1st-2nd declension: altus, -a, -um, high; altior, altius, higher, rather high, too high; altissimus, -a, -um, highest, very high (quam altissimus, as high as possible)
alte, highly; altius, more highly, rather highly, too highly; altissime, most highly, very highly (quam altissime, as highly as possible)
3rd declension adjectives: gravis, -e, heavy; gravior, gravius, heavier, rather heavy, too heavy; gravissimus, -a, -um, heaviest, very heavy (quam gravissimus, as heavy as possible)
Pronouns and Demonstratives (collectively considered “demonstratives” for the purposes of doing a DAN): be able to decline all the demonstrative pronouns and adjectives:
• hic, haec, hoc, this (in front of me); the latter
• iste, ista, istud, that (in front of you)
• ille, illa, illud, that (in front of him); the former
• is, ea, id, this/that (an adjective of weaker identity); he/she/it (the most common form of the 3rd person pronoun)
• qui, quae, quod, who/which; that (the relative pronoun)
Verbs: be able to conjugate verbs of all conjugations, 1st–4th as well as irregulars.
1st: puto, putare, putavi, putatus, think
2nd: doceo, docere, docui, doctus, teach
3rd: lego, legere, legi, lectus, read
3rd (-io): capio, capere, cepi, captus, take
4th: aperio, aperire, aperui, apertus, open
The five aspects of a verb are: Person, Number, Tense, Voice, and Mood.
• Person: 1st, 2nd, 3rd
• Number: Singular, Plural
• Tense: Present, Imperfect, Future (the Present System); Perfect, Pluperfect, Future Perfect (the Perfect System)
• Voice: Active, Passive
• Mood: Indicative, Subjunctive, Infinitive, Participle, Imperative
There are thus approximately 172 forms for any regular Latin verb.
- Study Latin at least fifteen solid minutes every day of the week, (that means tunnel vision from 0–15, no distractions, no touching or looking at a phone).
- Re-translate, as soon as possible, on the same day, what we have translated together in class, to consolidate and firmly establish new knowledge.
- Seek extra help—don’t wait until you have a problem!—outside of class, not only from the instructor, who is available before/after school every day, but also from classmates. Students in advanced Latin classes will be happy to help!
- Do synopses and DANS, at least one per week.
• 2021-2022 Heights Intermediate Latin Syllabus
• Latin DAN (worth one quiz grade of extra credit)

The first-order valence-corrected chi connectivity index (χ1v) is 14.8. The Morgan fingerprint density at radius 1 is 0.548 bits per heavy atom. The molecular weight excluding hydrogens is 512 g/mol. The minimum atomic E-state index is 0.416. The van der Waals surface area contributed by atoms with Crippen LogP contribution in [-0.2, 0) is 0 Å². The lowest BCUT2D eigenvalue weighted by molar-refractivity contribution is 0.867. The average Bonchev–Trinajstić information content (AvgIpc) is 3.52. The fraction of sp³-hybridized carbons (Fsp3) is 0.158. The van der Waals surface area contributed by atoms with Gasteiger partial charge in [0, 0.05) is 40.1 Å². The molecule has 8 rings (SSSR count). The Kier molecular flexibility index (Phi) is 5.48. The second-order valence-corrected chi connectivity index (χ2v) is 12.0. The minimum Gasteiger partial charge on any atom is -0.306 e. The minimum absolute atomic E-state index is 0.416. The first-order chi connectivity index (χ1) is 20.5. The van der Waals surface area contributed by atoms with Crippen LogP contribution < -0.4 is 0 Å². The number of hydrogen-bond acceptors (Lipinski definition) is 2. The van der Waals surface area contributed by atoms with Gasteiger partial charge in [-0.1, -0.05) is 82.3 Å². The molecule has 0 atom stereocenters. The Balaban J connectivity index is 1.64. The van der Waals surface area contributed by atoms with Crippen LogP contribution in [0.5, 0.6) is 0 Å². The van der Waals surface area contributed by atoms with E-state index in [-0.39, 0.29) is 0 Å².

• Mr. Babendreier’s Latin Verb Synopsis
• Mr. Cox’s Verb Synopsis JV (worth one quiz grade of extra credit)
• Dickinson College Latin Vocabulary List
• Allen and Greenough’s New Latin Grammar
° a PDF of this and many other useful Latin and Greek language learning texts can be found at Textkit.com: https://www.textkit.com/learn/ID/109/author_id/42/
° Digitized version hosted by Tufts University’s Perseus website here
• Logeion online Latin and Greek dictionaries
Due Date: First day of school.
One cornerstone of language learning is building your vocabulary. The summer provides a unique opportunity to use one of the greatest ingredients in expanding your vocabulary: time. For all upper-level Latin classes ( i.e. Intermediate and all Advanced Latin classes), Mr. Babendreier, Mr. Cox, and Mr. Mehigan want their students to have mastered — or at least to have begun mastering — the 1000 most common words in Latin literature. [Click on the link in the previous sentence to obtain the list.]
To this end, your only summer assignment is to make notecards for yourself to practice. One side should have the Latin lexical (or dictionary) entry; and the flip side should have the English meaning(s).
Verbs must have all four principal parts (or fewer if the verb is deponent or “defective”).
Nouns must include the full lexical form, i.e. the Nominative Singular, Genitive Singular, and gender.
Adjectives should include their Masculine, Feminine, and Neuter forms in the Nominative Singular (or, for 3rd declension adjectives of one termination, the Nominative and Genitive Singular, and gender).
For the remaining parts of speech, simply write the Latin word on one side, and the English meaning(s) on the other.
Additional digital practice can be found in these Quizlet sets.
Upon returning, there will be a series of grammar quizzes in each Advanced Latin class to refresh your knowledge of verb, noun, adjective, and pronoun morphology.